In 1951, after attending New Jersey’s Upsala College for a semester, Williams joined the Air Force. He saw action in Korea, served a total of four years there and in the U.S. and then returned to New Jersey to earn a degree in education at Kean College. In 1957 he married Ruthann Burns. Four years later they started a private kindergarten called Lane Robbins in Somerset, N.J., and raised their own five children in the same community.
Williams was on the Franklin Township council from 1967 to 1975, served as Mayor for a year, and, after an unsuccessful bid for the state assembly, he decided to try working behind a microphone.
His first radio show, At Your Service, in New Brunswick, N.J., became a local hit. A year later he set his sights on New York City and began “assaulting” WMCA with letters and phone calls. After two years, Williams reports, “this guy calls and says, ‘Christ, I’m so tired of seeing these messages on my desk. Would you be willing to work on a Sunday afternoon?’ I said, “Done.’ ”
The response was so overwhelming that the station asked him to work six days a week, and in 1981 Williams was hired away by Talknet, which is a nightly package of advice-oriented talk shows. Today he earns a salary which is “a good deal more than minimum wage” but nowhere near the $2.6 million-a-year figure he has seen reported. “You gotta be kidding me,” he says with a laugh.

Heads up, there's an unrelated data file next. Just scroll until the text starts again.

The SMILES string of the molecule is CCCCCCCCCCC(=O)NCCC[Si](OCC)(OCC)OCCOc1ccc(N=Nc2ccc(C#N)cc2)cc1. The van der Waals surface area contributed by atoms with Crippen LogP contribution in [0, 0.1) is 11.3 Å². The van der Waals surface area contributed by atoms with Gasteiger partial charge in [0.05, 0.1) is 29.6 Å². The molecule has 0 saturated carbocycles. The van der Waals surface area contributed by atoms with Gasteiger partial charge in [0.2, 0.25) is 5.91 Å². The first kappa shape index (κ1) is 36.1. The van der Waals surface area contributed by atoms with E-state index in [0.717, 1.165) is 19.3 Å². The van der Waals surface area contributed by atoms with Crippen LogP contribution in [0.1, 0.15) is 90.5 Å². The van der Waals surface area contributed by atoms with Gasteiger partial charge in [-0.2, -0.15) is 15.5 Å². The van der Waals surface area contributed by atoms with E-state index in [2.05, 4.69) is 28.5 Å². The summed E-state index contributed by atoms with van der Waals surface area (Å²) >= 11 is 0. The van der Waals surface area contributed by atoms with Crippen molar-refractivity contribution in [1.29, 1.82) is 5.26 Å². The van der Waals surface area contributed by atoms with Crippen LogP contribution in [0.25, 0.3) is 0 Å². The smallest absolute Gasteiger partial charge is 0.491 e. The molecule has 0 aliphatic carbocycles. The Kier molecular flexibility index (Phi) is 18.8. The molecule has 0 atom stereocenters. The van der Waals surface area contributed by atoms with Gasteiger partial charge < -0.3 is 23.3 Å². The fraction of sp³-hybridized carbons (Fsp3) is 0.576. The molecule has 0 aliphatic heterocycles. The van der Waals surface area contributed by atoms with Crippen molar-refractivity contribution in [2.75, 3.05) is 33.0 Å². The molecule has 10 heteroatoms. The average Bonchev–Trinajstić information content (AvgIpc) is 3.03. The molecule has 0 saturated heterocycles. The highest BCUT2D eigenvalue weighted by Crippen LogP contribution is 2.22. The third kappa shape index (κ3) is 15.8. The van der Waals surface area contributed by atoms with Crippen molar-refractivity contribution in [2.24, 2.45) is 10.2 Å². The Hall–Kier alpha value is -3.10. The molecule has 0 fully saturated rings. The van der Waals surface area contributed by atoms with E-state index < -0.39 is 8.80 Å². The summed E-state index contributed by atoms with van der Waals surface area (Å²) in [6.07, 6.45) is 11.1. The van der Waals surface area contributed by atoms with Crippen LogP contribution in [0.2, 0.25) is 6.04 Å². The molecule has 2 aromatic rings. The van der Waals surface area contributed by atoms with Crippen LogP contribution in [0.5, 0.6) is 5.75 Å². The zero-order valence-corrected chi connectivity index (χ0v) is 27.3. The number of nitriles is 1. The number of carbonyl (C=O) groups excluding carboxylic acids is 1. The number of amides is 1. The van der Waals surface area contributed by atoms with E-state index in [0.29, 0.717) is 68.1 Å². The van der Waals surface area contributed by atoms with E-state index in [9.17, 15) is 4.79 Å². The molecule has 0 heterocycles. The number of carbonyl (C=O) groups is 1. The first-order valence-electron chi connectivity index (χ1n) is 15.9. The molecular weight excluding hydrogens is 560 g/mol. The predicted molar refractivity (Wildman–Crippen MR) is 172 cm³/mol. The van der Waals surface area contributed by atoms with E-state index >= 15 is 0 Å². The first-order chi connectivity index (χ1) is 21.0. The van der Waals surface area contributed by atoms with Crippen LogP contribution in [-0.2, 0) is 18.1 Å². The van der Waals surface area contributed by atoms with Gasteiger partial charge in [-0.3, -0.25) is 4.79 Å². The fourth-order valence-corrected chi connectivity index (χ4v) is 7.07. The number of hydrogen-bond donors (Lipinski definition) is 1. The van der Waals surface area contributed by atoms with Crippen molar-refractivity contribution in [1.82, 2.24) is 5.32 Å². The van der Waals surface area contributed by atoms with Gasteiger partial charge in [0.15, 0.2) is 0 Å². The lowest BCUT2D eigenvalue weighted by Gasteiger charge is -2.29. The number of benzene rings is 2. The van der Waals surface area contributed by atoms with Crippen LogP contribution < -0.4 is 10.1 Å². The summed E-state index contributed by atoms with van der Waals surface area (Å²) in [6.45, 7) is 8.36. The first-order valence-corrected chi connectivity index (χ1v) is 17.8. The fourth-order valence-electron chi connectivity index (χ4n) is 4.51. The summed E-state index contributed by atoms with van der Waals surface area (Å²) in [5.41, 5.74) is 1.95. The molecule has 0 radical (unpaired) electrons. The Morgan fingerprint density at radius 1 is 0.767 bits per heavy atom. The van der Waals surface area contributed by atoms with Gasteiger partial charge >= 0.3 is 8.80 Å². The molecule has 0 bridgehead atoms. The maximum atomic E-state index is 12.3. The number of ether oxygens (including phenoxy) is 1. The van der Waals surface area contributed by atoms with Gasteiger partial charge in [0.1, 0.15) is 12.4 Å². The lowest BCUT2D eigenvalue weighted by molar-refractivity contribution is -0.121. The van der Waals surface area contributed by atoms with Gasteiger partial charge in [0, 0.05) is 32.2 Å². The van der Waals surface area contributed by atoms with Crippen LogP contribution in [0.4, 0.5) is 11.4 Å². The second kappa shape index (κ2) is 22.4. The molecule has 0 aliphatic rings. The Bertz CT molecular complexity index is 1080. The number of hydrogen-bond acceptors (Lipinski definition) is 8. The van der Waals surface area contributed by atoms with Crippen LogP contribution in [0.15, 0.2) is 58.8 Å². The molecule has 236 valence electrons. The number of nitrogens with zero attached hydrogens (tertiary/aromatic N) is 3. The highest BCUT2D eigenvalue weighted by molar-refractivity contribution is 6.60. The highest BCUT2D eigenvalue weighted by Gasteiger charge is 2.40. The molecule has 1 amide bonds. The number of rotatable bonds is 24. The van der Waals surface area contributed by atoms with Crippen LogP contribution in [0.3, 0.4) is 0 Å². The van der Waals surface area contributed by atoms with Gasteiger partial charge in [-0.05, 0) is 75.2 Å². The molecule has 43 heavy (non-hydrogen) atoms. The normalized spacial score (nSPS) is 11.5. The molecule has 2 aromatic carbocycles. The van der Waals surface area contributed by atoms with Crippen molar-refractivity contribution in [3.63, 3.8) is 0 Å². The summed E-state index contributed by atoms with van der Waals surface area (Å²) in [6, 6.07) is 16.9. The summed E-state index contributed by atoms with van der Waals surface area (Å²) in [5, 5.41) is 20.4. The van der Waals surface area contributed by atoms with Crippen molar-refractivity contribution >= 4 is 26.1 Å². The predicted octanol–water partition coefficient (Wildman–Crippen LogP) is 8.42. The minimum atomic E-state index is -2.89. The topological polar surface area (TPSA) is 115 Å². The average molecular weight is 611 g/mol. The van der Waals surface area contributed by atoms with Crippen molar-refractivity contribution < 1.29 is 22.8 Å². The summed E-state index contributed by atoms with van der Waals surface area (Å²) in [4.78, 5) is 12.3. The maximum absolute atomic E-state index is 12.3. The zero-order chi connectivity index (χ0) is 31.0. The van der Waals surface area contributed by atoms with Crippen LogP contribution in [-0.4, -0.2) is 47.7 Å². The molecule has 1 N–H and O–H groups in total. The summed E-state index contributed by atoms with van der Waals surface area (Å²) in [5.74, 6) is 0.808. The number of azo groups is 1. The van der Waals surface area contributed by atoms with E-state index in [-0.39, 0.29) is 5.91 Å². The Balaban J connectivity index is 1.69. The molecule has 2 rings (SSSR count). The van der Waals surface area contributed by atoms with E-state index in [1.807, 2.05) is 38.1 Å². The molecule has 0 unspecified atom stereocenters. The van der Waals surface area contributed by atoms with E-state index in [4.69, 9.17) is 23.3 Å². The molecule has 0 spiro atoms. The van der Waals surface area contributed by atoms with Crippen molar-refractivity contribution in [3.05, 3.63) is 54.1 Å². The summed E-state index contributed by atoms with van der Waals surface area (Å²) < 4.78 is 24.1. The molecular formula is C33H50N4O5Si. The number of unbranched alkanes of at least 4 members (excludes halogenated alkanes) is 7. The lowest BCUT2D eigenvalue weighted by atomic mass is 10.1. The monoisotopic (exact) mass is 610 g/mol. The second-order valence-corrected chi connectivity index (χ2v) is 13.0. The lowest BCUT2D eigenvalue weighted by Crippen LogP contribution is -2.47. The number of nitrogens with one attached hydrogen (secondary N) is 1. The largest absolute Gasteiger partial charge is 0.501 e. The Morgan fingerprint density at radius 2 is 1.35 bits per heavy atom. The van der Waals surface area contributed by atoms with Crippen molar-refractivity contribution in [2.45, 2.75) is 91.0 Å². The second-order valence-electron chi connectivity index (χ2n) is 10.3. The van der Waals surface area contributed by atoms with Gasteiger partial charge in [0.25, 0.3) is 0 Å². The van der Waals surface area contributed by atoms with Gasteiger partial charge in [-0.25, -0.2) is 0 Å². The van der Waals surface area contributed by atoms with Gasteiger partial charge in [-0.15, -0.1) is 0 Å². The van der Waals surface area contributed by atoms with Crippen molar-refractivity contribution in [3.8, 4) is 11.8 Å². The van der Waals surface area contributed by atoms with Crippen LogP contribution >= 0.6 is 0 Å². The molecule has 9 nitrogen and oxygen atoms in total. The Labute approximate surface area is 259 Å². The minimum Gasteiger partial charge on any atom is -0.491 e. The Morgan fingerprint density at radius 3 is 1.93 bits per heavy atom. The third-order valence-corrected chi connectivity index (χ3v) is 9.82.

Williams’s NBC career almost ended before it began. A year after he was hired, he took his four-seat Cessna out for a hop and hit a tree while trying to abort a landing. “I took a nice airplane and turned it into a piece of trash,” says Williams. “It was strictly pilot error.” Fighting for his life, Williams was in and out of hospitals for two years. “I’ve been opened up six times for intestinal reductions, and my kneecaps are gone. But they put me back together.”